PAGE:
BDD is not test automation
  February 13, 2020

There have been a couple of articles published recently by Nikolay Advolodkin (SDTimes and SauceLabs) that use a straw man argument to critique Behaviour-Driven Development (BDD). BDD is not test automation -- it’s collaborative requirements analysis combined with test-driven development (TDD), which despite the name, isn’t testing either.

What is BDD?

TDD and BDD are techniques for designing and developing software. They produce tests as a by-product, but  they are not testing activities. This notion is lost on the large majority of people who claim to be doing BDD. If you write your tests after you’ve written the code you’re not doing BDD no matter what tool you’re using.

I think a better title for these articles would be “BDD is not Testing” or “Doing BDD badly is harmful” or something of that sort. When BDD is done well it doesn’t hurt test automation -- it improves it.

Seb Rose and Gáspár Nagy have popularised BDD as 3 practices - Discovery, Formulation and Automation.

  • Discovery - Create a shared understanding of the requirements through collaboration, typically achieved through a structured conversation centred on rules and examples
  • Formulation - Examples of system behaviour are documented using business terminology
  • Automation - The documentation is automated, creating living documentation that verifies the system’s behaviour

The problems arise when the wrong roles are made responsible for each practice (or practices are skiped entirely). What I often see is:

  • Discovery: Not practised at all
  • Formulation: PO/BA writes Gherkin before coding and/or tester writes Gherkin after the developers have implemented a feature
  • Automation: Testers automate the Gherkin scenarios after the developers have implemented a feature.

This is not BDD. Not by a long stretch. It’s just poor communication, slow feedback and traditional test automation.

This is BDD:

  • Discovery: Done collaboratively by a diverse group (3 amigos). PO/BA, Developer, Tester, UX, Ops.
  • Formulation: Done by the developers, optionally aided by testers/UX. The PO/BA approves it.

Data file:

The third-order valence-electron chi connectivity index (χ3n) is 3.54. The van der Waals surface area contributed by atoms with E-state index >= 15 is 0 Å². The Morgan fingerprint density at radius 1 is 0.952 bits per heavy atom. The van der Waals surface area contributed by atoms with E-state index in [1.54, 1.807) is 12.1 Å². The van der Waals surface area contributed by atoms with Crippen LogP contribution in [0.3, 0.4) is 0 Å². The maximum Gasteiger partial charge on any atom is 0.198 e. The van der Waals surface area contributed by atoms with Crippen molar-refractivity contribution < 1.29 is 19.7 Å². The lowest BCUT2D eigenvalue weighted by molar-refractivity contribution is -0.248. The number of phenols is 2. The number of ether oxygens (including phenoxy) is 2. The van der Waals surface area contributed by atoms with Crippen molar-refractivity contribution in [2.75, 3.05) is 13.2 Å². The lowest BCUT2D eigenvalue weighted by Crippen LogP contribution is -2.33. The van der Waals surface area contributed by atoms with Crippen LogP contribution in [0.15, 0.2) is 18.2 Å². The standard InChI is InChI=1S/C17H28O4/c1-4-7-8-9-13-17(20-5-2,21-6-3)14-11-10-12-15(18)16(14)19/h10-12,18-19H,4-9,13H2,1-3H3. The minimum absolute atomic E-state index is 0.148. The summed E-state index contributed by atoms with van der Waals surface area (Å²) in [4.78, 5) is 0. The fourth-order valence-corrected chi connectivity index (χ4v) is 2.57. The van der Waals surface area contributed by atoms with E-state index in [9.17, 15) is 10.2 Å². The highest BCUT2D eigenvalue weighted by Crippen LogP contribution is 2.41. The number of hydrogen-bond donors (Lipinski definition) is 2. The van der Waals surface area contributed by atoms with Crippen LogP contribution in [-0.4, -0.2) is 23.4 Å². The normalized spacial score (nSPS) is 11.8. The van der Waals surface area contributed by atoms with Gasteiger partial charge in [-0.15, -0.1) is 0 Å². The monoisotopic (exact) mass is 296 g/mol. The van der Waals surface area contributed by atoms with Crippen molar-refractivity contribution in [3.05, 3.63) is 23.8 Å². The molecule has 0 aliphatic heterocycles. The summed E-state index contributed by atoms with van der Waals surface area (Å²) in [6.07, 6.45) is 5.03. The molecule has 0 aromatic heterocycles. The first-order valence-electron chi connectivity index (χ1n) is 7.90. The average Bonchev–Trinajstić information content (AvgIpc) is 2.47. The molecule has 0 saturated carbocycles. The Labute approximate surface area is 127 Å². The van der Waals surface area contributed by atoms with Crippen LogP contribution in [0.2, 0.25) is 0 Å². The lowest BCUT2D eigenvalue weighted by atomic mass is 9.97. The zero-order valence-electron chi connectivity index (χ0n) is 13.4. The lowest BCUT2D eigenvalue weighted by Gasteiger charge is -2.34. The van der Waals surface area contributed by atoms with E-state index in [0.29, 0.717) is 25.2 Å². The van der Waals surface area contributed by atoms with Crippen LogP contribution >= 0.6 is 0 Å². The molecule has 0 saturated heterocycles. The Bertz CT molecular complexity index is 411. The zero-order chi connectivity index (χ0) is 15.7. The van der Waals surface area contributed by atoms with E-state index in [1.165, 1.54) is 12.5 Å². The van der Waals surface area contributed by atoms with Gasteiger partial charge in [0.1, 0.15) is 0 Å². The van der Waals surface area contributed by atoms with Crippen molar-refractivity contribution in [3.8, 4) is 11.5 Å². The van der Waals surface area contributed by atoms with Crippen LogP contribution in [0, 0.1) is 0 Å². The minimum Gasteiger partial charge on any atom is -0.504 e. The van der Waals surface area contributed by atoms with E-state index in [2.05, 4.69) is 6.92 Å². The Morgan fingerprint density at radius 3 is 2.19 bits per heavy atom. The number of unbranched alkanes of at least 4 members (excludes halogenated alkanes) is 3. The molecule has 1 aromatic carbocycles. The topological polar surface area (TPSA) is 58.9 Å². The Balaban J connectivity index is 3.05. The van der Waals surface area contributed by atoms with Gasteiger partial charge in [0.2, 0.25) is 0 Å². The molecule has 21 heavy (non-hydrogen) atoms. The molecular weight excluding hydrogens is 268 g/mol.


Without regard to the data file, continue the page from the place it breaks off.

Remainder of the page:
• Automation: Done by the developers before implementation of production code. They are the only ones who can do it, because they use it to guide development.

Taking down the straw man

I’ll address the 4 points Nikolay makes in the SDTimes article:

  1. The wrong person takes control - This is often the case. It is, however, not a critique of BDD, but a critique of people misapply it.
  2. BDD tools create extra dependencies - BDD done well leads to highly decoupled code, making it easier to develop smaller parts in isolation. Again, this is a critique of not understanding how to apply BDD, not a critique of BDD itself.
  3. BDD tools struggle with parallelization - That is true, but with a highly decoupled system, the need for parallelisation is minimal. With a highly decoupled codebase, most I/O can be eliminated, obviating the need for parallelisation to speed up the test suite. I’ve talked about this.
  4. Tests become less readable, not more - Again, not a critique of BDD, but a critique of poorly written tests. BDD doesn’t tell you to write unreadable tests, but that’s what you end up with when they are written by testers who come from a UI test script mindset.

BDD is difficult. It requires collaboration, which is difficult in siloed organisations. It requires developers who understand TDD and decoupling techniques, which requires training and experience. It requires testers who understand that test-after has nothing to do with BDD. The best way developers and testers can contribute to the BDD process is to get involved in requirements specification (Discovery) and resist the urge to write UI-centric, slow, unreadable Cucumber tests.


Nikolay is right that BDD is not about test automation. However, I disagree with him when he says that “BDD has proven to make [test automation] even more challenging.”

Any team that collaborates on discovery and formulation will gain the benefits of shared understanding and reduced rework. If they then use automation to guide development, they will receive the benefit of business-readable living documentation, which delivers value throughout the lifetime of the product.

And, crucially, the decoupled structure that results from working outside-in (which is essential for both TDD and BDD) can actually make test automation much less challenging, by delivering software that has testability built in.